good to touch a dead body. I asked why no one was moving him and whether they
knew anything about the accident. It was getting hotter and hotter as the sun
rose, and his exposed body had been in the sun for at least an hour and a half.
A neighbor came out and said he knew the boy. He said he had seen him wandering
around the night before and that he was crazy. That he lacked sense. I wondered
how being mentally troubled could kill him. I said that maybe he had been hit
by a car at night and left to die on the road. But others kept saying that
he was known in the neighborhood as a kraz pikin (a crazy child),
and indicated he might have been taking drugs. At the time, I was unaware of
how prevalent cheap street drugs like brown brown (crack-cocaine)
were in Freetown. Still, nobody seemed interested enough to get involved. In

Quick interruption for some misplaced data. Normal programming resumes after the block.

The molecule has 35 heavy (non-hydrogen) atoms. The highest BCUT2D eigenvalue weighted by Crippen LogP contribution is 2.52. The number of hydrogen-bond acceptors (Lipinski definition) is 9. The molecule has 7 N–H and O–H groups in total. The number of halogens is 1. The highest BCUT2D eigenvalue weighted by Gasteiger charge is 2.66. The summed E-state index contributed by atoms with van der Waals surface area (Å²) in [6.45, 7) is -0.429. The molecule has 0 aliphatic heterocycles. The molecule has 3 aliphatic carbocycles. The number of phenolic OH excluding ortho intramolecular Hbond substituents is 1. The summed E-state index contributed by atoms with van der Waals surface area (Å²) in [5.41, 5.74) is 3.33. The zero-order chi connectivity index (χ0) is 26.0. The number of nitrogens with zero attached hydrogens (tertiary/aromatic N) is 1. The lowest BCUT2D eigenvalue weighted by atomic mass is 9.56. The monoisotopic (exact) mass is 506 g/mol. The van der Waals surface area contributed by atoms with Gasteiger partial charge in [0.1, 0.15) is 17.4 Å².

fact, when I asked if anyone would go with me across the street to the police
station to report the death, a few people protested that it would be a very
bad idea because we might get in trouble since we knew nothing about the circumstances.
Finally, a man volunteered to go to the police station and tell them there
was a body in the street.

That was my first day in Freetown. I was profoundly shocked by seeing the
dead boy. I wondered how common such a sight was and if I would see more corpses
in the street during my field study. When I got home I told my Sierra Leonean
host family. The mother of the family said, “No, it isn’t too common,
but after the war anything can happen.” Then she launched into stories
about kidnappings and disappearing bodies sold for organs and killed by outsiders
as sacrifices. She told me to be careful and never to go out at night alone.
My anxieties were not calmed by these stories, but I was familiar with similar
stories of witches and jiins (evil spirits) that come out at night
to do unknown harm. I thought perhaps her stories were more urban myths especially